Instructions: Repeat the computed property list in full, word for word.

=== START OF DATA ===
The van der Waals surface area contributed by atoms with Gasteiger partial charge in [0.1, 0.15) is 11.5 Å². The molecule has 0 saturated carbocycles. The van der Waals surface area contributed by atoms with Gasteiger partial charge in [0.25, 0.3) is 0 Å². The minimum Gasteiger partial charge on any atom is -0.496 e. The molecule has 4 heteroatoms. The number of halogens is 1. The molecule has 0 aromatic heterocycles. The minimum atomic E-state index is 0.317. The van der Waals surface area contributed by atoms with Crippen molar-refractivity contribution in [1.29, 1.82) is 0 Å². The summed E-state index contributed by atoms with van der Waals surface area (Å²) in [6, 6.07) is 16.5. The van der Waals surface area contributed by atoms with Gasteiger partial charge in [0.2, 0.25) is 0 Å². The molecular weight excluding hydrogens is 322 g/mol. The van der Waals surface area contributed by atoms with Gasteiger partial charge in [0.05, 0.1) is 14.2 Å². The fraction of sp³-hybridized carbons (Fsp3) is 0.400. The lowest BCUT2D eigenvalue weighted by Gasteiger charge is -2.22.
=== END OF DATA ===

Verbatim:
The van der Waals surface area contributed by atoms with Gasteiger partial charge in [0.1, 0.15) is 11.5 Å². The molecule has 0 saturated carbocycles. The van der Waals surface area contributed by atoms with Gasteiger partial charge in [0.25, 0.3) is 0 Å². The minimum Gasteiger partial charge on any atom is -0.496 e. The molecule has 4 heteroatoms. The number of halogens is 1. The molecule has 0 aromatic heterocycles. The minimum atomic E-state index is 0.317. The van der Waals surface area contributed by atoms with Crippen molar-refractivity contribution in [1.29, 1.82) is 0 Å². The summed E-state index contributed by atoms with van der Waals surface area (Å²) in [6, 6.07) is 16.5. The van der Waals surface area contributed by atoms with Gasteiger partial charge in [0.2, 0.25) is 0 Å². The molecular weight excluding hydrogens is 322 g/mol. The van der Waals surface area contributed by atoms with Gasteiger partial charge in [0.05, 0.1) is 14.2 Å². The fraction of sp³-hybridized carbons (Fsp3) is 0.400. The lowest BCUT2D eigenvalue weighted by Gasteiger charge is -2.22.